Sunday, August 2, 2015

A Fish By Any Other Name Still Smells Like a Fish

Do Fish Names Encourage Fishy Business?
"Rockfish" - Striped Bass

Order a rockfish at a restaurant in Maryland, and you'll likely get a striped bass. Place the same order in California, and you could end up with a vermilion rockfish, a Pacific Ocean perch or one of dozens of other fish species on your plate.

This jumble of names is perfectly legal. But it's confusing to diners — and it can hamper efforts to combat illegal fishing and seafood fraud, says the ocean conservation group Oceana.
Pacific "Rockfish"

Under current Food and Drug Administration rules, a single fish species can go by multiple names from the time it's caught to the time it ends up on your plate. Conversely, lots of different fish legally can be sold under a single name.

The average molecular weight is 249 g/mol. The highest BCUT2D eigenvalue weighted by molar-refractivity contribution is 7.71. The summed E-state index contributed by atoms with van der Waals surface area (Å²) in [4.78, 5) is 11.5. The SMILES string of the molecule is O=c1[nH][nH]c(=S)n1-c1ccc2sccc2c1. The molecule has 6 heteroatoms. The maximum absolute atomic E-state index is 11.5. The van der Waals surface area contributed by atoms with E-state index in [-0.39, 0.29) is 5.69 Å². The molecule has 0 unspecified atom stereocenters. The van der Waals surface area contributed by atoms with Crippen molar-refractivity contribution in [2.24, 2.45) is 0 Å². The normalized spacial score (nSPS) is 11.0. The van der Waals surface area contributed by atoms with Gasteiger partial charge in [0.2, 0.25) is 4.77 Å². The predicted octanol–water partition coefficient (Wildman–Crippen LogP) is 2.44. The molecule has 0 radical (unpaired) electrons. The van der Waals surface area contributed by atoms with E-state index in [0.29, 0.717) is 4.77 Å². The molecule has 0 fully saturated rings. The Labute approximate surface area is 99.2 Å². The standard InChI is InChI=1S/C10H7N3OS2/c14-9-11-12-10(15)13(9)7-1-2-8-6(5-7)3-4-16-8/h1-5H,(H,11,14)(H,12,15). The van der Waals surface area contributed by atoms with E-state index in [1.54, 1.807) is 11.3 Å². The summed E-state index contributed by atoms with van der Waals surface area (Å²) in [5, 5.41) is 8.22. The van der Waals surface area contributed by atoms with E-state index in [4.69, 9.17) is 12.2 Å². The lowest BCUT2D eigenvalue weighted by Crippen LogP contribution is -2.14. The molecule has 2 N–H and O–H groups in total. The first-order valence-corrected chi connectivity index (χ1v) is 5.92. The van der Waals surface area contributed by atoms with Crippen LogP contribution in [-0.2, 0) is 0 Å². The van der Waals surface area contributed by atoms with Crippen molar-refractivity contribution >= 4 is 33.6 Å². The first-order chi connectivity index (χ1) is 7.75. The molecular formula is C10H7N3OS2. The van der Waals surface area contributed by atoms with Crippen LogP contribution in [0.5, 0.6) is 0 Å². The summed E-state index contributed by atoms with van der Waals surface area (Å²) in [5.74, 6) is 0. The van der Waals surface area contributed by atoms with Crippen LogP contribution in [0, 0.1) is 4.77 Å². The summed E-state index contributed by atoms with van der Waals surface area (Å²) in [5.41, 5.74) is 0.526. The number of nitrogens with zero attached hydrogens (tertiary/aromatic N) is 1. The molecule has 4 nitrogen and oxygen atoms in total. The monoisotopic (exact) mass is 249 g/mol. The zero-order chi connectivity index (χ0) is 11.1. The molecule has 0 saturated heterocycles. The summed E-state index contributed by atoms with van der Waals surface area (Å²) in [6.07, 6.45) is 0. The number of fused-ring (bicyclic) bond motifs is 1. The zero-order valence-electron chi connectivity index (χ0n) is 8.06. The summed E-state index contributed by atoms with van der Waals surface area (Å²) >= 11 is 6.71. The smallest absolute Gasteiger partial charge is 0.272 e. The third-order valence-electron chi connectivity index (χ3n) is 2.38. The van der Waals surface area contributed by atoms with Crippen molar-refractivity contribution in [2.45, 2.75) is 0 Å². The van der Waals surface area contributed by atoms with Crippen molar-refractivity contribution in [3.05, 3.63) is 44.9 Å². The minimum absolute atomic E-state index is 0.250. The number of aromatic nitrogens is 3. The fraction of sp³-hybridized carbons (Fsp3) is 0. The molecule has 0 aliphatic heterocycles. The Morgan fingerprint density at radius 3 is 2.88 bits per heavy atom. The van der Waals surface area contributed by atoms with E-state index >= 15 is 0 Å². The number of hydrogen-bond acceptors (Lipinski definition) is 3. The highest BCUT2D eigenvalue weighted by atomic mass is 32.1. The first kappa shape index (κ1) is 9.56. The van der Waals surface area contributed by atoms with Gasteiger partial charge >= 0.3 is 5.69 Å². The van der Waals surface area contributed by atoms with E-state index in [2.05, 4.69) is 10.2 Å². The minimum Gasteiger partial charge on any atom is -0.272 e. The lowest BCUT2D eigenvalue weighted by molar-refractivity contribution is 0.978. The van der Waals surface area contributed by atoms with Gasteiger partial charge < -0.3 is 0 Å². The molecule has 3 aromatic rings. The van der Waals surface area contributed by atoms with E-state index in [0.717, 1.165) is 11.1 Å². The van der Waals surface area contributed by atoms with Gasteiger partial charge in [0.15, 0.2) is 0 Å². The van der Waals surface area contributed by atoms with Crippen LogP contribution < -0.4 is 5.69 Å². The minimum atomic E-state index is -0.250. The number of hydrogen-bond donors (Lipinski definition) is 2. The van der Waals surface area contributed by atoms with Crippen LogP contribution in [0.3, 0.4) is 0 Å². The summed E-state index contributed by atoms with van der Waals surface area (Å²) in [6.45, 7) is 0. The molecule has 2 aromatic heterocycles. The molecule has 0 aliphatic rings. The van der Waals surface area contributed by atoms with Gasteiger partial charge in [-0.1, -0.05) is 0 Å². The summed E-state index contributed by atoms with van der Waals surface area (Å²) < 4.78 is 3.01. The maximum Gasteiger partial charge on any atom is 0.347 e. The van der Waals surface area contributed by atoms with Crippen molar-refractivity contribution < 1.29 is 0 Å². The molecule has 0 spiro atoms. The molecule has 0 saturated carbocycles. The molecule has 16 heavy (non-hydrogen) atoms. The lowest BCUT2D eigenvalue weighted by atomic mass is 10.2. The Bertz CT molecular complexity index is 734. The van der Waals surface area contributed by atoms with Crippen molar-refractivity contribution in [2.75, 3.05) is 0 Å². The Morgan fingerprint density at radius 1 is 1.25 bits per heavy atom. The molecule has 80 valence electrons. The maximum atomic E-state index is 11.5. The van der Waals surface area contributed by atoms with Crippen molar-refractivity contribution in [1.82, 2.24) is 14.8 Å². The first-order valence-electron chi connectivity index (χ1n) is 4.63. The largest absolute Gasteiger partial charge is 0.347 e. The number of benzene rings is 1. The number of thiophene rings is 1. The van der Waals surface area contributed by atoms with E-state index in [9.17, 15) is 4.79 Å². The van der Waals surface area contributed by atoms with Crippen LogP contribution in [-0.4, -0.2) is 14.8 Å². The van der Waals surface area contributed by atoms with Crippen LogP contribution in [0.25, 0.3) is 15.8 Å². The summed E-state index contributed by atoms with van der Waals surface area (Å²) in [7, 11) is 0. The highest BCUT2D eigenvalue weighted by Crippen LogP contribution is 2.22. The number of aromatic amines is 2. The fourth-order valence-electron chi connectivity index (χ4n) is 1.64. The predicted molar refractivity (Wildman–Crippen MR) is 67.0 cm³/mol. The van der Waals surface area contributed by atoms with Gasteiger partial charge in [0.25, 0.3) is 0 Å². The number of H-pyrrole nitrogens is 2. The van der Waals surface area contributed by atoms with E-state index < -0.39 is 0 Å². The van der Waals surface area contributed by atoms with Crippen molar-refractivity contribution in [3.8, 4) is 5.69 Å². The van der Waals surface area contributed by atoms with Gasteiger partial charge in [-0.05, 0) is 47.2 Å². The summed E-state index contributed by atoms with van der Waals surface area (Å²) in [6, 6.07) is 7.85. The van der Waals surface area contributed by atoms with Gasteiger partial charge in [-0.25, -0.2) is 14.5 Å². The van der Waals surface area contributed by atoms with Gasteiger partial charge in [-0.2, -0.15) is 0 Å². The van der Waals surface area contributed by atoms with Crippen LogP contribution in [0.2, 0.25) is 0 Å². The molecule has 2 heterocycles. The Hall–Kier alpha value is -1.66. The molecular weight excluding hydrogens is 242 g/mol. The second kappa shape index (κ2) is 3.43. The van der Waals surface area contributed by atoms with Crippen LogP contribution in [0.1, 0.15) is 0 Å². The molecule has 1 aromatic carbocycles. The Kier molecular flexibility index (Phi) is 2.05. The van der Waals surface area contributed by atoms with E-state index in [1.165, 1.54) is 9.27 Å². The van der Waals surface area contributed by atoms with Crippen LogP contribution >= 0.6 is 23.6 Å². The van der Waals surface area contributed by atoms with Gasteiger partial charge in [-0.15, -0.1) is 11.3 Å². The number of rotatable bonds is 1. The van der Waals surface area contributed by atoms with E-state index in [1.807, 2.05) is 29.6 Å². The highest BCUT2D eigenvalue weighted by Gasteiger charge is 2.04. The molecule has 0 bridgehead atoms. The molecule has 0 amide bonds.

For example, that "grouper" on a menu could be one of 64 different species. It could be a fish known by the common name sand perch (scientific name: Diplectrum formosum), which is plentiful. Or it could be a goliath grouper, a critically endangered species. The FDA says all can be sold under the acceptable market name "grouper."
Sand Perch?

Oceana wants the entire supply chain — from boat to plate — to ditch the FDA's list of "acceptable market names" for seafood. Instead, it wants the FDA to require that a species' Latin scientific name or common name be used in all cases.
I understand the effort, but given the wide variety of fish in commerce (thousands of species, compared to tens for mammals and birds), and the relative ignorance of the their qualities and tastes by both the consumer and the retail supply chain, I suspect it's doomed to failure.

Wombat-socho has "Rule 5 Sunday: Good Witches" ready for your Rule 5 pleasure at The Other McCain.

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